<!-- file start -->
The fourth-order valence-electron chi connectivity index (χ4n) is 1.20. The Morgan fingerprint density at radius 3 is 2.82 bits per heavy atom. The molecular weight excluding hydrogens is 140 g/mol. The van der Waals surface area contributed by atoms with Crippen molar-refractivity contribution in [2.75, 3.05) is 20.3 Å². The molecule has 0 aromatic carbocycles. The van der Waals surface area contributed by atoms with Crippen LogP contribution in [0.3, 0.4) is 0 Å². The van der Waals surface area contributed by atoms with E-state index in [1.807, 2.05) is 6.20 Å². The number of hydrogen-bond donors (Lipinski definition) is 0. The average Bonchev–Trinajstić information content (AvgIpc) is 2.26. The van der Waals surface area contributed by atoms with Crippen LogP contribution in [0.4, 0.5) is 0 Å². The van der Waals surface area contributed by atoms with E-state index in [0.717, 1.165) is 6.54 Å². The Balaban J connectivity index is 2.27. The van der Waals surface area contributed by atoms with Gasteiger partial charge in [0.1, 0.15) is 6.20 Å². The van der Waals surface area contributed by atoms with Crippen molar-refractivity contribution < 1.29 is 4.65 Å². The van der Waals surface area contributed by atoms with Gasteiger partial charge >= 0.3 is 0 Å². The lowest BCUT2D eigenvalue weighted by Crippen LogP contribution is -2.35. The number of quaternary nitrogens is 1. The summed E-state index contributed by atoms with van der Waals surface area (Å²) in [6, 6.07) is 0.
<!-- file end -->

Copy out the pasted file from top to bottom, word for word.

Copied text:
The fourth-order valence-electron chi connectivity index (χ4n) is 1.20. The Morgan fingerprint density at radius 3 is 2.82 bits per heavy atom. The molecular weight excluding hydrogens is 140 g/mol. The van der Waals surface area contributed by atoms with Crippen molar-refractivity contribution in [2.75, 3.05) is 20.3 Å². The molecule has 0 aromatic carbocycles. The van der Waals surface area contributed by atoms with Crippen LogP contribution in [0.3, 0.4) is 0 Å². The van der Waals surface area contributed by atoms with E-state index in [1.807, 2.05) is 6.20 Å². The number of hydrogen-bond donors (Lipinski definition) is 0. The average Bonchev–Trinajstić information content (AvgIpc) is 2.26. The van der Waals surface area contributed by atoms with Crippen LogP contribution in [0.4, 0.5) is 0 Å². The van der Waals surface area contributed by atoms with E-state index in [0.717, 1.165) is 6.54 Å². The Balaban J connectivity index is 2.27. The van der Waals surface area contributed by atoms with Gasteiger partial charge in [0.1, 0.15) is 6.20 Å². The van der Waals surface area contributed by atoms with Crippen molar-refractivity contribution < 1.29 is 4.65 Å². The van der Waals surface area contributed by atoms with Gasteiger partial charge >= 0.3 is 0 Å². The lowest BCUT2D eigenvalue weighted by Crippen LogP contribution is -2.35. The number of quaternary nitrogens is 1. The summed E-state index contributed by atoms with van der Waals surface area (Å²) in [6, 6.07) is 0.